Tarte Tatin

Tarte tatin is my favorite.  Hands down, no more to say, drop the mike, walk off stage and leave the building favorite.

The first time I had tarte tatin was from The Ivy.  A good friend  worked there after college and introduced me to the deeply flavored, almost burnt caramel and robust apple of this rustic french dish.  At The Ivy, it’s served hot and when that scoop of vanilla ice cream hits it, it turns into the best thing you will ever put into your mouth.

There is quite a bit of mythology around the origins of tarte tatin.  The stories agree that it was created at the Hotel Tatin run by two sisters in the picturesque town of Lamotte-Beuvron in central France.  From there things get a little hazy but my favorite version is that they were making an apple tarte, forgot to make the crust and so popped it on top of the apples.

While the ingredient list is incredibly simple: apples, butter, sugar (a pinch of salt) and puff pastry, it doesn’t seem to get as much love as apple pie.  I suspect it’s  because it needs to be served fairly quickly after it is done to get the full experience.  Left overnight, the pastry goes soggy (but the apples are still delicious.  ‘Aint no shame in taste tatin apples and a strong cup of black coffee for breakfast.

I’ve tried several tarte tatin recipes over the years and my favorite comes from the New York Times.  In this version, you peel and quarter the apples the day before and then refrigerate them.  This allows them to release some of their juices before cooking, creating less liquid to manage during the stove-stage and ultimately, a richer caramel sauce.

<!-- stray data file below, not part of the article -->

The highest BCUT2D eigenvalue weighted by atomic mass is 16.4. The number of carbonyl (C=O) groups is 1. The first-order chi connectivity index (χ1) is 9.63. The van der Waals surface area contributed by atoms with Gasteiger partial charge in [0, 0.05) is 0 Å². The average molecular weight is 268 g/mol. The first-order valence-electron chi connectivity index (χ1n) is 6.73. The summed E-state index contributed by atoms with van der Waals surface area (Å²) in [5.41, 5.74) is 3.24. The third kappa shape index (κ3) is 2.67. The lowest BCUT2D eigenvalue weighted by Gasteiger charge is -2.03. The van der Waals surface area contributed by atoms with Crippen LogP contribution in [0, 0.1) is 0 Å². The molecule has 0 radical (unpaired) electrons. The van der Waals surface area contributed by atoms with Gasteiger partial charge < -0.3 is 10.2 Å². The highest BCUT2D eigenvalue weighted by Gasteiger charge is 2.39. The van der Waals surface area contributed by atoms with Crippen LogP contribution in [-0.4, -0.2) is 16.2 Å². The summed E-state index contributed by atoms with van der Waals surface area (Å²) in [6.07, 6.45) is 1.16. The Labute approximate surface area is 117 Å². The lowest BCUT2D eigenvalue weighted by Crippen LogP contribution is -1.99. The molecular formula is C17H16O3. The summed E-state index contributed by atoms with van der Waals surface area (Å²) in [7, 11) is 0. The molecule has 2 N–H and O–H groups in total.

Tarte tatin can be made with all kinds of fruit, but apple is my favorite.  Just like apple pie, the kind of apple you use is up to you.  I like to mix some tart (usually Granny Smith) with something a little sweeter.  When shopping for this tarte tatin, I came across a new (to me) variety called envy.  They’re a really delicious eating apple and, because they’re a little crisper than some of the other sweeter varieties, they held up well.

This dish starts on the stove top in a cast iron pan.  First comes a layer of butter, then a layer of sugar.  The the apple quarters are arranged in a rosette. Pack them in as tightly as you can.  They’ll shrink.

The dish is then topped with either puff pastry or pate sucre.  I prefer puff.  And yes, this is what we’re doing with the first eight ounces of the rough puff from last week.

On goes the heat and in about five minutes your kitchen will start to smell insanely delicious.

The sugar and butter melt together to create a caramel that the apples cook in until everything is dark gold.

Then it all goes into the over so that the pastry can puff and crisp.  This is a great dinner party dessert.  Have everything ready to go before your guests arrive.  As you sit down to dinner, pop the dough on the top and start the stove.  Just as the group is finish their first course, it’ll be time for the oven.  Forty-five minutes later, you have dessert.

The scariest part of the whole endeavor is flipping the tart upright onto the serving platter.  And even that is no big deal.  If an apple or two sticks to the pan, just pull them off and pop them back into the tarte. NBG.

Serve warm with either vanilla ice cream or a healthy dab of whipped cream.

I swear, once you go tarte tatin, there is no going back.

Tarte Tatin

adapted from the New York Times, recipe by Julia Moskin

Ingredients

  • 8-10 large, firm-fleshed apples (buy a couple of extra–you want to pack the pan tightly)
  • 6 TBS (80g)  salted butter, very soft
  • 2/3 C (135g) granulated or light brown sugar
  • 1 sheet (8 ounces) puff pastry

Directions